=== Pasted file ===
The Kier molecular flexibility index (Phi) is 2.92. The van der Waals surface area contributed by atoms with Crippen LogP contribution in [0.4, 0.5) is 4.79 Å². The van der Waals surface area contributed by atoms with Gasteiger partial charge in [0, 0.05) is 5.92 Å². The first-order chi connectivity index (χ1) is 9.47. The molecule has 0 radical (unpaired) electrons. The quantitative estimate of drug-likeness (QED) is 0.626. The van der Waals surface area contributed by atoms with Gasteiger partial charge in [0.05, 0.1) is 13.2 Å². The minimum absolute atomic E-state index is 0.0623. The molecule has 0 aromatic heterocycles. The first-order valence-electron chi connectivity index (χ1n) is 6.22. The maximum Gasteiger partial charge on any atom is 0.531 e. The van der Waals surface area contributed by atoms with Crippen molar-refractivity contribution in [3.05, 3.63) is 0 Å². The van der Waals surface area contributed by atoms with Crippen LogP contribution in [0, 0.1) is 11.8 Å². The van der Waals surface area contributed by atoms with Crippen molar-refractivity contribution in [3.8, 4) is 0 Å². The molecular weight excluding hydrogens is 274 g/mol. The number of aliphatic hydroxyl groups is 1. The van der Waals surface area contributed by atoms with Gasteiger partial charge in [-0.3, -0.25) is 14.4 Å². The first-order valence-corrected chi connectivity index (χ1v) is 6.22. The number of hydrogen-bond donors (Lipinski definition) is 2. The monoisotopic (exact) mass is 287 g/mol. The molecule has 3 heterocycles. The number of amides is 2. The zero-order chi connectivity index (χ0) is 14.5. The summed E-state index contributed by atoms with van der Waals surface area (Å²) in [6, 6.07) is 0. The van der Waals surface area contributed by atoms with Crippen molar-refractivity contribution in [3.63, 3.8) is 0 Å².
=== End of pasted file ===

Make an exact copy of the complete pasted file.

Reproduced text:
The Kier molecular flexibility index (Phi) is 2.92. The van der Waals surface area contributed by atoms with Crippen LogP contribution in [0.4, 0.5) is 4.79 Å². The van der Waals surface area contributed by atoms with Gasteiger partial charge in [0, 0.05) is 5.92 Å². The first-order chi connectivity index (χ1) is 9.47. The molecule has 0 radical (unpaired) electrons. The quantitative estimate of drug-likeness (QED) is 0.626. The van der Waals surface area contributed by atoms with Gasteiger partial charge in [0.05, 0.1) is 13.2 Å². The minimum absolute atomic E-state index is 0.0623. The molecule has 0 aromatic heterocycles. The first-order valence-electron chi connectivity index (χ1n) is 6.22. The maximum Gasteiger partial charge on any atom is 0.531 e. The van der Waals surface area contributed by atoms with Crippen molar-refractivity contribution in [3.05, 3.63) is 0 Å². The van der Waals surface area contributed by atoms with Crippen LogP contribution in [0, 0.1) is 11.8 Å². The van der Waals surface area contributed by atoms with Crippen molar-refractivity contribution in [3.8, 4) is 0 Å². The molecular weight excluding hydrogens is 274 g/mol. The number of aliphatic hydroxyl groups is 1. The van der Waals surface area contributed by atoms with Gasteiger partial charge in [-0.3, -0.25) is 14.4 Å². The first-order valence-corrected chi connectivity index (χ1v) is 6.22. The number of hydrogen-bond donors (Lipinski definition) is 2. The monoisotopic (exact) mass is 287 g/mol. The molecule has 3 heterocycles. The number of amides is 2. The zero-order chi connectivity index (χ0) is 14.5. The summed E-state index contributed by atoms with van der Waals surface area (Å²) in [6, 6.07) is 0. The van der Waals surface area contributed by atoms with Crippen molar-refractivity contribution in [3.63, 3.8) is 0 Å².